Lucky Star Episode 1 (Part 27)

(I have discovered, much to nobody’s surprise, that formatting things all pretty does take a while; but I don’t regret it. I don’t intend on writing at this pace forever and I can afford myself time to do these things.)

As always, I kindly ask that you let me finish the episode and look things over, then, after I report my findings and fix the booboos, you can let me know what I missed.

We begin a new scene. Here Kagami joins Konata and Tsukasa for lunch at school. We will finish the conversation in Part 27.

つかさ:あ お姉ちゃん
かがみ:あんたといっしょにするな ケンカ売ってんのか。


(KagamI: Osu. Kita yo.)

おす (osu): is a casual greeting interjection, it’s similar to English’s yo!

きたよ (kita): is the affirmative, past conjugation of kuru. (See Part 27)

よ (yo): is the emphatic ending particle.

Translation: “Hey! I came.”


(Tsukasa: A, o-nee-chan.)

あ (a): is an interjection indicating a realization, It’s similar to English’s Oh!

お姉ちゃん (o-nee-chan): is the honorific term for “older sister” with the honorific prefix “o” and the intimate address suffix chan, which is reserved generally for girls towards girls, people towards small children, and people towards pets. A high school boy cannot call a high school girl chan out of the blue.

Translation: “Oh! Sister.”


(Konata: Futto omotta-n da kedo)

ふと (futo): is an adverb meaning suddenly.

思った (omotta): is the affirmative, past conjugation of omou, meaning to think.

ん (n): is a substantivizing suffix, making the previous verb phrase a noun.

だ (da): is the same as always.

けど (kedo): is a conjunction meaning though. The other phrase is never stated; but we understand it to be something like “I want to ask you something.” Omissions as such sometimes help to keep the conversation moving at a steady pace.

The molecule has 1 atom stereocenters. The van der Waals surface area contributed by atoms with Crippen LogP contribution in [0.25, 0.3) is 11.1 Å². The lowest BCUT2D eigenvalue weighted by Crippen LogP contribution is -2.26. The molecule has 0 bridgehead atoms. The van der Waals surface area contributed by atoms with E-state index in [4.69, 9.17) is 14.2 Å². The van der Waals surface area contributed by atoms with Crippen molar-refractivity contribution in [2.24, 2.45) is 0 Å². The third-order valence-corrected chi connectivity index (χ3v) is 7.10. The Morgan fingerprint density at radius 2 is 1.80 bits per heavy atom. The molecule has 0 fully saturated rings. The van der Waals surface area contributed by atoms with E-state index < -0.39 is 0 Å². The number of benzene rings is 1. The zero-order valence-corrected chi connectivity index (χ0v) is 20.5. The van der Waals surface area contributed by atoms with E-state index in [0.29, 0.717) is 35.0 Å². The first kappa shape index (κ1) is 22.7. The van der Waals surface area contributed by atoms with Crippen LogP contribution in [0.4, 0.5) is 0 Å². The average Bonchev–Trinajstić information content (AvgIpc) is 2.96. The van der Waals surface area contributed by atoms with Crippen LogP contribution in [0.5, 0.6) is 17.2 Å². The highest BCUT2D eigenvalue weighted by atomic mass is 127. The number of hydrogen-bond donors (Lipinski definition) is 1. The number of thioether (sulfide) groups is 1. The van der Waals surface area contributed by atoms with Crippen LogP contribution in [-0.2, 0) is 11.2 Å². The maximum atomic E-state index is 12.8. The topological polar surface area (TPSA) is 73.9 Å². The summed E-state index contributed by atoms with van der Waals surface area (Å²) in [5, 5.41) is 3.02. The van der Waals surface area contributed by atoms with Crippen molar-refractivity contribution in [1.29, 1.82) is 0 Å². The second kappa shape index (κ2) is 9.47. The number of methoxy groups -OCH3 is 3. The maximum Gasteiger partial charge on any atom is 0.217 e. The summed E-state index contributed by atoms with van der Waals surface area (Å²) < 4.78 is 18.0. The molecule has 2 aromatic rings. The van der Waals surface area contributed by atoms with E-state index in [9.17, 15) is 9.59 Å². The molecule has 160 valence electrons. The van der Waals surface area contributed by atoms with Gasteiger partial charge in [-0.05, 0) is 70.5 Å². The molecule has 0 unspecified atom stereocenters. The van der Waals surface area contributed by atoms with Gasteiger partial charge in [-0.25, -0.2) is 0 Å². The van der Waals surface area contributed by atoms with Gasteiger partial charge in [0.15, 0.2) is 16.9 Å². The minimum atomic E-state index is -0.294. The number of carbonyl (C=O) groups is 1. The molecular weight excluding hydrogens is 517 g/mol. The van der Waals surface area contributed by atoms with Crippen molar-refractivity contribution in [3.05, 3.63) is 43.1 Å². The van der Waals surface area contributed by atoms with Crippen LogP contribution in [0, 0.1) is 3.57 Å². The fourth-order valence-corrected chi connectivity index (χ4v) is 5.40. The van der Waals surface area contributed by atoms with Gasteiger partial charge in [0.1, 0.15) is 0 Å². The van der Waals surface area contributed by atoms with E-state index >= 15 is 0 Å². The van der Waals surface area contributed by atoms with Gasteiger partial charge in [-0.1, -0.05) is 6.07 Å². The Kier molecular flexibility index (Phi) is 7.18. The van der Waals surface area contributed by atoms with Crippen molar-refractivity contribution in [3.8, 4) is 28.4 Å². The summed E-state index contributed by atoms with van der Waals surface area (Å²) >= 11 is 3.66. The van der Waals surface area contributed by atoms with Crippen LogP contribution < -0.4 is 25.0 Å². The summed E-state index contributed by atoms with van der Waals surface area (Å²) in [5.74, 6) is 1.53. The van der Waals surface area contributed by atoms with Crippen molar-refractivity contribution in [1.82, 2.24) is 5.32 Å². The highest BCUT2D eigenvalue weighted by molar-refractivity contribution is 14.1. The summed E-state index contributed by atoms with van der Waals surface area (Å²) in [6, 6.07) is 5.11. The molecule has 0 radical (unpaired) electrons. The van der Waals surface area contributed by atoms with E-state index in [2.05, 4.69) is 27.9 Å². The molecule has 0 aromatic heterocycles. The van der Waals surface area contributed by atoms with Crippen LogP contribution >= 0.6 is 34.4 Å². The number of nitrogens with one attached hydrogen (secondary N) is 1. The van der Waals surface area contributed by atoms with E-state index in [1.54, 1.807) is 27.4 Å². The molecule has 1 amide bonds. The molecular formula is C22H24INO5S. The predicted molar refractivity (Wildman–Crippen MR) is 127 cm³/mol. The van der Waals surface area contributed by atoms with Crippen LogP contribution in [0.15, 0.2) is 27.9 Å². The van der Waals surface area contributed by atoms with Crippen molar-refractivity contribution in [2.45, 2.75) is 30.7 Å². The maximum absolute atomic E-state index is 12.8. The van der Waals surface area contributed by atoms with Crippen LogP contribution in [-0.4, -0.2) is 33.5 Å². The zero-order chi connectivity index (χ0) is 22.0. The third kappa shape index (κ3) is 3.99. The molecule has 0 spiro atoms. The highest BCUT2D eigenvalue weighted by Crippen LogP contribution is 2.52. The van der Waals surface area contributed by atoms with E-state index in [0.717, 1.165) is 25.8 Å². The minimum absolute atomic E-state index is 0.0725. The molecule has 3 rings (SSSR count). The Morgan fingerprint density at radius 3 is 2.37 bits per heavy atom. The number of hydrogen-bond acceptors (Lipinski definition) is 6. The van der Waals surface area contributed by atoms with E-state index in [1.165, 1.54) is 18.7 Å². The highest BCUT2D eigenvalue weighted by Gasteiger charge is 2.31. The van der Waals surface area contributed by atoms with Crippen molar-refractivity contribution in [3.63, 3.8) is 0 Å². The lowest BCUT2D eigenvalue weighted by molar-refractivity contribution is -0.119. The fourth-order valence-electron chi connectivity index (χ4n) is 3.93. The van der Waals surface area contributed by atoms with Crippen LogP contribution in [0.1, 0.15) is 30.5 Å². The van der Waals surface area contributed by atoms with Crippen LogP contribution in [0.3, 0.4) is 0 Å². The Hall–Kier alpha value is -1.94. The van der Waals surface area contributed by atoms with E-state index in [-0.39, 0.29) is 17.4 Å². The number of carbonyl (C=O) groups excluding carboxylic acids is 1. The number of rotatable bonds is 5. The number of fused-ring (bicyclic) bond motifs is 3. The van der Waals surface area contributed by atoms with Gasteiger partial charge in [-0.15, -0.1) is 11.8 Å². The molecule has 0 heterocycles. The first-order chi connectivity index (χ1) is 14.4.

Translation: “Though it is something I thought [of it] suddenly…”


(Kagami: n?)

ん (n): is an interjection, equivalent to English’s “Hm?

Translation: “Hm?”


(Konata: Kagami tte yoku koko ni asobi ni kuru kedo kurasu ni tomodachi nai no?)

かがみ (Kagami): is Kagami. In Japanese, though 2nd person pronouns exist, they are rarely used, and it is very normal to someone and refer to them by their name. That’s what’s happening here.

って (tte): is the casual topical particle. (There are lots of tte’s)

よく (yoku): is an adverb meaning often.

ここ (koko): is a demonstrative noun meaning here;and it is part of the demonstrative trio.

に (ni): is the dative particle, indicating location of the action.

遊び (asobi): is the verbal stem, or participle, of the verb asobu, meaning to play or to enjoy oneself.

に (ni): is the dative particle, this time indicating purpose.

くる (kuru): is the affirmative, present conjugation of the verb meaning to come, which we’re already familiar with. The phrase “asobi ni kuru” is common; and refers to someone coming to hang out or to drop by.

けど (kedo): is the same conjunction as before. The implication with kedo seems to be that Konata does enjoy the visits and doesn’t want to sound mean about it.

クラス (kurasu): is a loanword noun meaning class, referring to Kagami’s classroom.

に (ni): is the dative particle, indication location of the action.

友達 (tomodachi): is a noun meaning friend. It’s good to note that there are a few words in Japanese for friends, this is the general one.